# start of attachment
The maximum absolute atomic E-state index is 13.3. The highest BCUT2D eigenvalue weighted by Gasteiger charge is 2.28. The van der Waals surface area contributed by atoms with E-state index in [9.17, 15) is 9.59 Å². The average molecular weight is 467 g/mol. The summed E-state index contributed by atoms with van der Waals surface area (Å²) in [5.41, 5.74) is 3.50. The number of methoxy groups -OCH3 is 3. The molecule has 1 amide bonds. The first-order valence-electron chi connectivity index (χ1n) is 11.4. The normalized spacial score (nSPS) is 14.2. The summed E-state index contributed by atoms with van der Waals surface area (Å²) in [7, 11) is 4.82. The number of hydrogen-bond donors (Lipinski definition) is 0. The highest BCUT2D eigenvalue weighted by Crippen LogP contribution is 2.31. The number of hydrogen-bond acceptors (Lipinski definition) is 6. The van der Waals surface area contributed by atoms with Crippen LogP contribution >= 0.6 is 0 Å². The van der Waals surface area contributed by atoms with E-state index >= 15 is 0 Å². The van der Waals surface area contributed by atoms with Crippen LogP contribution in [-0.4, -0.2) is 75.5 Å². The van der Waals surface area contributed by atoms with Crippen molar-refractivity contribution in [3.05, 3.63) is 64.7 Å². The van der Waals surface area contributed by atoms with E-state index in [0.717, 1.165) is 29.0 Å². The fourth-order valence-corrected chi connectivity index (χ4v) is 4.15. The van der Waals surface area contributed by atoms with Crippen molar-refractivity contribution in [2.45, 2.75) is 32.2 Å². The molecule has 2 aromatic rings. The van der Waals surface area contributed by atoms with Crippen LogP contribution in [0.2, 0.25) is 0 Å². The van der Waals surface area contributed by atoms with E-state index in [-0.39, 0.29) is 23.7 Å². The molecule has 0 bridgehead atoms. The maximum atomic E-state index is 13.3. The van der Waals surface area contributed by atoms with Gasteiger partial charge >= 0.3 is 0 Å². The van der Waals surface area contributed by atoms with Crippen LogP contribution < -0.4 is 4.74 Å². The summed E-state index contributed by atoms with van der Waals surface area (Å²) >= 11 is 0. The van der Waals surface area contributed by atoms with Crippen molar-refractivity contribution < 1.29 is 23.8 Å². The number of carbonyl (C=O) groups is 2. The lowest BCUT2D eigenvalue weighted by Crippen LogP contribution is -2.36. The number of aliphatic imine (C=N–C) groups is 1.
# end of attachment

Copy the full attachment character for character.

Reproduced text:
The maximum absolute atomic E-state index is 13.3. The highest BCUT2D eigenvalue weighted by Gasteiger charge is 2.28. The van der Waals surface area contributed by atoms with E-state index in [9.17, 15) is 9.59 Å². The average molecular weight is 467 g/mol. The summed E-state index contributed by atoms with van der Waals surface area (Å²) in [5.41, 5.74) is 3.50. The number of methoxy groups -OCH3 is 3. The molecule has 1 amide bonds. The first-order valence-electron chi connectivity index (χ1n) is 11.4. The normalized spacial score (nSPS) is 14.2. The summed E-state index contributed by atoms with van der Waals surface area (Å²) in [7, 11) is 4.82. The number of hydrogen-bond donors (Lipinski definition) is 0. The highest BCUT2D eigenvalue weighted by Crippen LogP contribution is 2.31. The number of hydrogen-bond acceptors (Lipinski definition) is 6. The van der Waals surface area contributed by atoms with Crippen LogP contribution >= 0.6 is 0 Å². The van der Waals surface area contributed by atoms with E-state index >= 15 is 0 Å². The van der Waals surface area contributed by atoms with Crippen LogP contribution in [-0.4, -0.2) is 75.5 Å². The van der Waals surface area contributed by atoms with Crippen molar-refractivity contribution in [3.05, 3.63) is 64.7 Å². The van der Waals surface area contributed by atoms with E-state index in [0.717, 1.165) is 29.0 Å². The fourth-order valence-corrected chi connectivity index (χ4v) is 4.15. The van der Waals surface area contributed by atoms with Crippen molar-refractivity contribution in [2.45, 2.75) is 32.2 Å². The molecule has 2 aromatic rings. The van der Waals surface area contributed by atoms with Crippen LogP contribution in [0.2, 0.25) is 0 Å². The van der Waals surface area contributed by atoms with E-state index in [-0.39, 0.29) is 23.7 Å². The molecule has 0 bridgehead atoms. The maximum atomic E-state index is 13.3. The van der Waals surface area contributed by atoms with Gasteiger partial charge >= 0.3 is 0 Å². The van der Waals surface area contributed by atoms with Crippen LogP contribution < -0.4 is 4.74 Å². The summed E-state index contributed by atoms with van der Waals surface area (Å²) >= 11 is 0. The van der Waals surface area contributed by atoms with Crippen molar-refractivity contribution < 1.29 is 23.8 Å². The number of carbonyl (C=O) groups is 2. The lowest BCUT2D eigenvalue weighted by Crippen LogP contribution is -2.36. The number of aliphatic imine (C=N–C) groups is 1.